Ponzi who fooled many Americans into paying money to supposedly make profit by

doing nothing at all and into buying land that they didn’t know where it was,

especially in Florida, which at that time was just swamp land! These people

stopped participating in the boom when they realised they were being tricked

and couldn’t really afford it. There were many groups of people who could not

afford to take part in the consumer boom. Coal miners were one such group. In the 19th century

the coal mining industry had expanded greatly, creating many jobs, but with the

introduction of oil and gas the production of coal was decreased along with the

amount of jobs at the pits. Many American miners lived in poverty in the

1920’s. Similarly the cotton industry was in a state of change. The cotton industry was one

industry that suffered particularly badly; this was partly due to the

introduction of synthetic fibres such as nylon and rayon and partly due to the

change in fashions. In 1914, 19 yards of fabric were needed to create an

average ladies outfit, but by 1928, the fashions had changed and the average

amount decreased dramatically to just 7 yards. This obviously decreased the

profits made by the textile industry. Some towns that relied heavily on the textile

industry had already entered the depression whilst the boom was still going on

in many parts of the USA. This decline in some industries was very damaging, as

many people became unemployed. This is damaging because it means that these

people could not contribute to the consumer boom and many could not afford

necessities. Unemployment was a major feature of the depression.Overproduction was also common in

the agricultural industry, which proved to be a large problem. Wheat prices

fell by 75% and the total income of farmers by about 70%. The farmers were

another of the groups of people that were never rich enough to participate in

the boom to start off with. New machinery and farming

techniques helped the farmers, farming wheat, maize and corn on the prairies.

During the boom in the USA, Americans discovered many different types of foods

and began to eat more expensive foods such as meat; they ate less bread so less

grain was needed. Also, the grain used to be exported to Europe, but as they

were still recovering slowly from the effects of WW1, they also needed less

grain, as many people in European countries were living in poverty and were

unemployed. Farmers had discovered new techniques that allowed them to be more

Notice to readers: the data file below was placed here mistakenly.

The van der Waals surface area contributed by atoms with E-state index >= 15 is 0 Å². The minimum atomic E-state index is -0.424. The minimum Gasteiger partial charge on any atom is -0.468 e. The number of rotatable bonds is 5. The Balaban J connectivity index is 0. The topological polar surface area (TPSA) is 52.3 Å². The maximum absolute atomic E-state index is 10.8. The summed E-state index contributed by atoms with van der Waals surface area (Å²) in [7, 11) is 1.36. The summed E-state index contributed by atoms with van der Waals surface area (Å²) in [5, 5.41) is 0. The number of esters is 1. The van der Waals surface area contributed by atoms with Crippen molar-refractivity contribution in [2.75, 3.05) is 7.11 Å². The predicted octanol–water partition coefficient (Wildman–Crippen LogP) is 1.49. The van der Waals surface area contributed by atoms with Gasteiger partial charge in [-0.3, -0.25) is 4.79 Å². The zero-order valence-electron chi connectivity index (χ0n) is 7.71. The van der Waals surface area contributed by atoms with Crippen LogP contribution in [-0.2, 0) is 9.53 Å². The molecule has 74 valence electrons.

productive, along with a series of good summers. This would have been a good

thing if the demand had have been high, but this rise in production

unfortunately coincided with the decrease in demand. Farmers were

overproducing, and this was during the boom. Farmers borrowed money, like many

other Americans, from banks. They used this to buy new machinery, but many

farmers were making too little to pay their debts. Over one million farmers

were evicted from their farms during the 1920’s and many more lived in poverty.

Farmers made up a fairly large

part of the population and another group (although many were also farmers) who

also made up a large part of the population, were the black Americans who made

up between 10 and 15% of the population. Millions of black people lived in

the southern states such as Alabama. Nearly all blacks were too poor to buy

consumer goods, as most were very poor farmers who were in debt. Most whites in

America were very racist and did not think that equal rights for blacks should

be allowed. The Ku Klux Klan was a very racist group who made sure that any

blacks that tried to live a normal life, without living in poverty couldn’t

make any economic progress. The KKK and the racist Jim Crow laws put many

restrictions on black people’s freedom. Even after 1900 when black people moved

into the north of the country they were still discriminated against and lived

in ghetto areas such as Harlem in New York. Black people did not have equality

and there was much truth in the saying that Negroes were "the last to be

hired and the first to be fired." Even when they were doing the same jobs

as whites they were getting worse wages, so the blacks and the farmers, the

textile workers and the miners (who made up a large proportion of the country)

could not even afford the consumer goods in the boom. America’s foreign policies also

helped to restrict the market for its goods by the immigration controls. Prior

to 1922 America had welcomed immigrants who had been young, strong and

ambitious people. After the policy, introduced in 1922, the population growth

was slowed therefore the market for goods restricted. If the majority of the

USA had originally participated in the boom then it would probably have

continued for longer because there would have been a wider target market, but

there were millions of Americans who could never afford the goods in the first

place. All of these groups being poorer

than the rest of the country meant that there was a major maldistribution of

income. Some studies suggested that up to 60% of the population were living on

or below the poverty line. There were some very wealthy individuals such as

John D Rockafeller, but not in comparison to the amount of Americans

altogether. Many Americans did have good jobs and did improve their standard of

living in the 1920’s. In the late 1920’s it was estimated that the richest 1%

of Americans owned approximately 40% of the country’s wealth. A major reason for the depression

was that whilst company profits rose by 72% during the 1920’s wages for workers

rose by just 7%. This meant that only a very small minority of people could

genuinely afford as many consumer goods as they wanted, but this minority could

not possibly keep company profits rising. The workers made up a fairly large

proportion of the country and because they (and the groups previously

identified) could not afford the products themselves. With hindsight, the

general public could not sustain the boom and the knock on effects would be

that the companies’ profits would drop because of the greediness of some rich

individuals who would not increase wages. I think that this unequal

distribution of wealth, along with the industrial problems mentioned, is a very